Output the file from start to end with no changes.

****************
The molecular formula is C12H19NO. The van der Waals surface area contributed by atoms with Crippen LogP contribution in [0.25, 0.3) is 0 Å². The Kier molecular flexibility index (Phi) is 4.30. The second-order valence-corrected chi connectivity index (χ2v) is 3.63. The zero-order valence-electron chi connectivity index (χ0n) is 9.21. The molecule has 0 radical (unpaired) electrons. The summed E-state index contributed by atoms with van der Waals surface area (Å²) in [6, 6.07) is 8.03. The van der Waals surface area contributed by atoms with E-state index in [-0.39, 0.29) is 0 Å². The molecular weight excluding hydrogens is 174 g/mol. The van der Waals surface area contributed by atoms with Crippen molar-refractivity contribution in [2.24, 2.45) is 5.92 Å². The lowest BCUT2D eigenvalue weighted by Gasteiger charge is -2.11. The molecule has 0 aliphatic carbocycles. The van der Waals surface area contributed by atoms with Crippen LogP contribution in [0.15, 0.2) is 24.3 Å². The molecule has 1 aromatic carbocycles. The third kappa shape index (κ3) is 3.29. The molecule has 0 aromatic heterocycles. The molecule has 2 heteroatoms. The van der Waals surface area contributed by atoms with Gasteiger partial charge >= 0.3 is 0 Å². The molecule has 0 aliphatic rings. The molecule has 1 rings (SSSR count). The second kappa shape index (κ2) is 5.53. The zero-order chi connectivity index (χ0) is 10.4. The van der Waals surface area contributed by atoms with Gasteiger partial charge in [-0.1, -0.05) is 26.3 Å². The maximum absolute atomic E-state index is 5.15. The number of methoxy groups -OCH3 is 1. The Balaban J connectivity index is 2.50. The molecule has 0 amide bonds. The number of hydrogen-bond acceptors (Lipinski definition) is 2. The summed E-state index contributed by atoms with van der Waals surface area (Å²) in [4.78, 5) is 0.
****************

The molecular formula is C12H19NO. The van der Waals surface area contributed by atoms with Crippen LogP contribution in [0.25, 0.3) is 0 Å². The Kier molecular flexibility index (Phi) is 4.30. The second-order valence-corrected chi connectivity index (χ2v) is 3.63. The zero-order valence-electron chi connectivity index (χ0n) is 9.21. The molecule has 0 radical (unpaired) electrons. The summed E-state index contributed by atoms with van der Waals surface area (Å²) in [6, 6.07) is 8.03. The van der Waals surface area contributed by atoms with E-state index in [-0.39, 0.29) is 0 Å². The molecular weight excluding hydrogens is 174 g/mol. The van der Waals surface area contributed by atoms with Crippen molar-refractivity contribution in [2.24, 2.45) is 5.92 Å². The lowest BCUT2D eigenvalue weighted by Gasteiger charge is -2.11. The molecule has 0 aliphatic carbocycles. The van der Waals surface area contributed by atoms with Crippen LogP contribution in [0.15, 0.2) is 24.3 Å². The molecule has 1 aromatic carbocycles. The third kappa shape index (κ3) is 3.29. The molecule has 0 aromatic heterocycles. The molecule has 2 heteroatoms. The van der Waals surface area contributed by atoms with Gasteiger partial charge >= 0.3 is 0 Å². The molecule has 0 aliphatic rings. The molecule has 1 rings (SSSR count). The second kappa shape index (κ2) is 5.53. The zero-order chi connectivity index (χ0) is 10.4. The van der Waals surface area contributed by atoms with Gasteiger partial charge in [-0.1, -0.05) is 26.3 Å². The maximum absolute atomic E-state index is 5.15. The number of methoxy groups -OCH3 is 1. The Balaban J connectivity index is 2.50. The molecule has 0 amide bonds. The number of hydrogen-bond acceptors (Lipinski definition) is 2. The summed E-state index contributed by atoms with van der Waals surface area (Å²) in [4.78, 5) is 0.